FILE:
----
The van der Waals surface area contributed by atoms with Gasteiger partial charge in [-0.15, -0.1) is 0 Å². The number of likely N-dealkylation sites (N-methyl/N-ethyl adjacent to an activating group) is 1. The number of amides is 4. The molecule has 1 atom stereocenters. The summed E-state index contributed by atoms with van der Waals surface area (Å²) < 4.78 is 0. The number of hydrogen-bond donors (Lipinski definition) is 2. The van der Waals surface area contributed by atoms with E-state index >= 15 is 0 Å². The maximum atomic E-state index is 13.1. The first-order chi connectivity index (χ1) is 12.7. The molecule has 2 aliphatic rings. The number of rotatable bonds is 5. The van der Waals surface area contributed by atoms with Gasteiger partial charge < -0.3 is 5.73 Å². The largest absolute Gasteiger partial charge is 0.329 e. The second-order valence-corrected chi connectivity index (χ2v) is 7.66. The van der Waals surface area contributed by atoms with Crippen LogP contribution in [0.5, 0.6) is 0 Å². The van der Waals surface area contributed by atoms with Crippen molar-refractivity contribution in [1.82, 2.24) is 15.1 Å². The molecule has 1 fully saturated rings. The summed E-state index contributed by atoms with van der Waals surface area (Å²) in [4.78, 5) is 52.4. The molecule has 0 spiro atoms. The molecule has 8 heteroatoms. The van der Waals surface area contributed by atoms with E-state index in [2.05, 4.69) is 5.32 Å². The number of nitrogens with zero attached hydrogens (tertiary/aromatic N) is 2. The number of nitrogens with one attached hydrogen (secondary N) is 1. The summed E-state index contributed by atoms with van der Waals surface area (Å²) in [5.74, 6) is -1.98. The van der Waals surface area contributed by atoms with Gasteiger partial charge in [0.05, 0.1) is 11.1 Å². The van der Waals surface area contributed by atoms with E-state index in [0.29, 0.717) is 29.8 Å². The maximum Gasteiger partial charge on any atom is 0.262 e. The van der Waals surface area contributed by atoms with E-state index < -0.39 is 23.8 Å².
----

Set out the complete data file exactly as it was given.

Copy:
The van der Waals surface area contributed by atoms with Gasteiger partial charge in [-0.15, -0.1) is 0 Å². The number of likely N-dealkylation sites (N-methyl/N-ethyl adjacent to an activating group) is 1. The number of amides is 4. The molecule has 1 atom stereocenters. The summed E-state index contributed by atoms with van der Waals surface area (Å²) < 4.78 is 0. The number of hydrogen-bond donors (Lipinski definition) is 2. The van der Waals surface area contributed by atoms with E-state index >= 15 is 0 Å². The maximum atomic E-state index is 13.1. The first-order chi connectivity index (χ1) is 12.7. The molecule has 2 aliphatic rings. The number of rotatable bonds is 5. The van der Waals surface area contributed by atoms with Gasteiger partial charge < -0.3 is 5.73 Å². The largest absolute Gasteiger partial charge is 0.329 e. The second-order valence-corrected chi connectivity index (χ2v) is 7.66. The van der Waals surface area contributed by atoms with Crippen LogP contribution in [0.5, 0.6) is 0 Å². The van der Waals surface area contributed by atoms with Crippen molar-refractivity contribution in [1.82, 2.24) is 15.1 Å². The molecule has 1 fully saturated rings. The summed E-state index contributed by atoms with van der Waals surface area (Å²) in [4.78, 5) is 52.4. The molecule has 0 spiro atoms. The molecule has 8 heteroatoms. The van der Waals surface area contributed by atoms with E-state index in [2.05, 4.69) is 5.32 Å². The number of nitrogens with zero attached hydrogens (tertiary/aromatic N) is 2. The number of nitrogens with one attached hydrogen (secondary N) is 1. The summed E-state index contributed by atoms with van der Waals surface area (Å²) in [5.74, 6) is -1.98. The van der Waals surface area contributed by atoms with Gasteiger partial charge in [0.05, 0.1) is 11.1 Å². The van der Waals surface area contributed by atoms with E-state index in [0.29, 0.717) is 29.8 Å². The maximum Gasteiger partial charge on any atom is 0.262 e. The van der Waals surface area contributed by atoms with E-state index < -0.39 is 23.8 Å².